At this point, everybody simply wants to play.
Tennessee and No. 23 Auburn are scheduled to meet Saturday night inside Jordan-Hare Stadium after having football games this past weekend postponed due to coronavirus outbreaks within the rosters of their opponents. The Volunteers were supposed to host No.5 Texas A&M, while the Tigers had to halt a visit to Mississippi State.
The Southeastern Conference scratched four of its seven games last week, and a season-high 15 Bowl Subdivision games were either canceled or postponed.
"Obviously we can't predict the future," Tennessee coach Jeremy Pruitt said Monday afternoon on his weekly Zoom call. "I believe we all knew when we started this that the players and coaches knew there were no guarantees. I've been really proud of our football team and the way they've stayed positive through the circumstances, and I think that says a lot about them as people and about their character.
"They're excited about this opportunity Saturday, and hopefully they'll get a chance to play."
Words such as "scheduled" and "chance" are being used like never before in college football, with the SEC announcing Monday that this week's Ole Miss-Texas A&M game in College Station is being postponed due to lingering concerns with the Aggies.
Tennessee is hoping this week's journey can halt a four-game slide that began Oct. 10 with a 44-21 loss at Georgia. Auburn is wanting to reclaim its momentum from its most recent appearance, a 48-11 shellacking of LSU on Halloween.
That's right, Auburn has yet to play in November.
"It's going to be 21 days since the last time we played by the time Saturday gets here," Auburn coach Gus Malzahn said. "It's game week, and we're back in a routine, and that's really exciting for our players and for our coaches. We knew this was going to be a unique year, and we knew there were going to be some challenges.
"This is one of them."
Auburn revealed last week that 10 players had tested positive for COVID. Malzahn said Sunday night that some of those players would return this week but that "we won't have everybody back."
Tennessee's most recent outing was its 24-13 loss at Arkansas on Nov. 7, when starting quarterback Jarrett Guarantano's head hit the turf hard after a third-quarter scramble. Pruitt said that Guarantano practiced for the first time Sunday since that setback and that Harrison Bailey, Brian Maurer and J.T. Shrout used their increased opportunity time in practice to their advantage.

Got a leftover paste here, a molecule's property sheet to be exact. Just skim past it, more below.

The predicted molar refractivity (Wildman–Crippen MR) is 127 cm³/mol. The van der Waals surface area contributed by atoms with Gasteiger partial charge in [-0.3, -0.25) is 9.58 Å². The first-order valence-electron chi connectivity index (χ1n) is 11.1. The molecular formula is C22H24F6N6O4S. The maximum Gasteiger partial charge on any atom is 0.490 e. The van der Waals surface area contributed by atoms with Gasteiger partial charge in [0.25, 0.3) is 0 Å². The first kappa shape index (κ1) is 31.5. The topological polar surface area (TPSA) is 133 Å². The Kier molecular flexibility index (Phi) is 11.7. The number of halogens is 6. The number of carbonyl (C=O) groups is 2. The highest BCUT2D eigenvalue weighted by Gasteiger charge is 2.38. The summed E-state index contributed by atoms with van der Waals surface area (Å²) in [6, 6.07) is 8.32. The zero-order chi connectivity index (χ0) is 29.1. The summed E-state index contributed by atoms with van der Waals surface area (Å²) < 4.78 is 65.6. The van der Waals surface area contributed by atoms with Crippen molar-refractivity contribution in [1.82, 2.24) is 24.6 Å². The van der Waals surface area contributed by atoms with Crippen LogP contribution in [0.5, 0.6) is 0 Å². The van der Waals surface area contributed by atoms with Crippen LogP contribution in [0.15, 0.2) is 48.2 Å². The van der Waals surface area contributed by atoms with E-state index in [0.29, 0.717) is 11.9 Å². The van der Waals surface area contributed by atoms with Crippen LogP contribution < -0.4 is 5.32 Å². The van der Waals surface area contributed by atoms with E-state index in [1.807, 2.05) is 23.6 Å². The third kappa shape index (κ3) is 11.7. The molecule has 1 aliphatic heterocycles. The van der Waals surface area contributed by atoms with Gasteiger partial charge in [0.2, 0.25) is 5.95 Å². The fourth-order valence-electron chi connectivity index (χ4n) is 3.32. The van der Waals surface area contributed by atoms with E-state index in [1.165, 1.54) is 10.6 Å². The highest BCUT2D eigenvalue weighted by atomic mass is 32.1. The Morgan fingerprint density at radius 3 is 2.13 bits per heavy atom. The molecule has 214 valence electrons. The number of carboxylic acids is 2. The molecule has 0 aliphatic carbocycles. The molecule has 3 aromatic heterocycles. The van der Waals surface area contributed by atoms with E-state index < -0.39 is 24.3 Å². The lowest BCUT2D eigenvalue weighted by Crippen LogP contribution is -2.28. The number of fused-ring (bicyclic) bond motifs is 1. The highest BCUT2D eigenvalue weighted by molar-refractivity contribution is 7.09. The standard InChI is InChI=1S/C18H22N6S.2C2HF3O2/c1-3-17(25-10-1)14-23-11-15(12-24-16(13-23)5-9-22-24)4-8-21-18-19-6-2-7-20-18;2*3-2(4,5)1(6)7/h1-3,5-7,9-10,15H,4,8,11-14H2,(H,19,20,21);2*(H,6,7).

Pruitt believes that Bailey's command of the offense really improved.
"We'll see how the rest of the week goes here," Pruitt said. "I was really excited about how these other guys continue to work, and I thought Jarrett had a good day yesterday. There seems to be a little more confidence offensively on how to execute at a higher level."
Auburn holds a 28-22-3 series edge against Tennessee and downed the Vols six straight times until Tennessee registered a 30-24 upset two years ago at Jordan-Hare against the No. 21 Tigers. Malzahn believes the Vols are plenty capable of pulling a repeat.
"When you turn the film on, you can see that there is talent really on both sides of the football, and it's some really good talent," Malzahn said. "It's just a matter of getting things together. They've had an off week to prepare just like we have, and we're expecting to get their best.
"They're better than their record has shown. They're a talented team."
Story hasn't ended
Pruitt opened Monday's news conference by discussing the news from late last week in which eight members of his staff were offered voluntary pay cuts last month to help stem financial losses within the athletic department as a result of the coronavirus but declined. Only running backs coach Jay Graham and receivers coach Tee Martin, the two former Vols players on the full-time staff, accepted reductions in salary.
"When you talk about contracts, the situation is fluid," Pruitt said, "and I know the men who are in this building and where their hearts are at. All I can say is that the final chapter has not been written on that."
Pruitt said he didn't sit down with any assistant specifically to discuss the requested pay cuts but knew they were being approached.
"There will be opportunities to make adjustments as we move on," Pruitt said.
Tennessee senior defensive back Shawn Shamburger will not play the rest of the season in order to focus on classroom responsibilities.
"He is working on academics," Pruitt said. "This has been a very unusual circumstance, trying to do things from home, so he's going to focus on his academics the rest of the semester."
The 5-foot-11, 190-pounder from Mobile played against Georgia, Kentucky and Alabama this season, compiling nine tackles and earning the start against the Crimson Tide. Shamburger mostly played the star position last year, when he racked up 47 tackles, 4.5 tackles for loss, three sacks and an interception.
Next week's game between Tennessee and Vanderbilt in Nashville will have a 7:30 p.m. Eastern kickoff on SEC Network Alternate.
Contact David Paschall at email@example.com or 423-757-6524.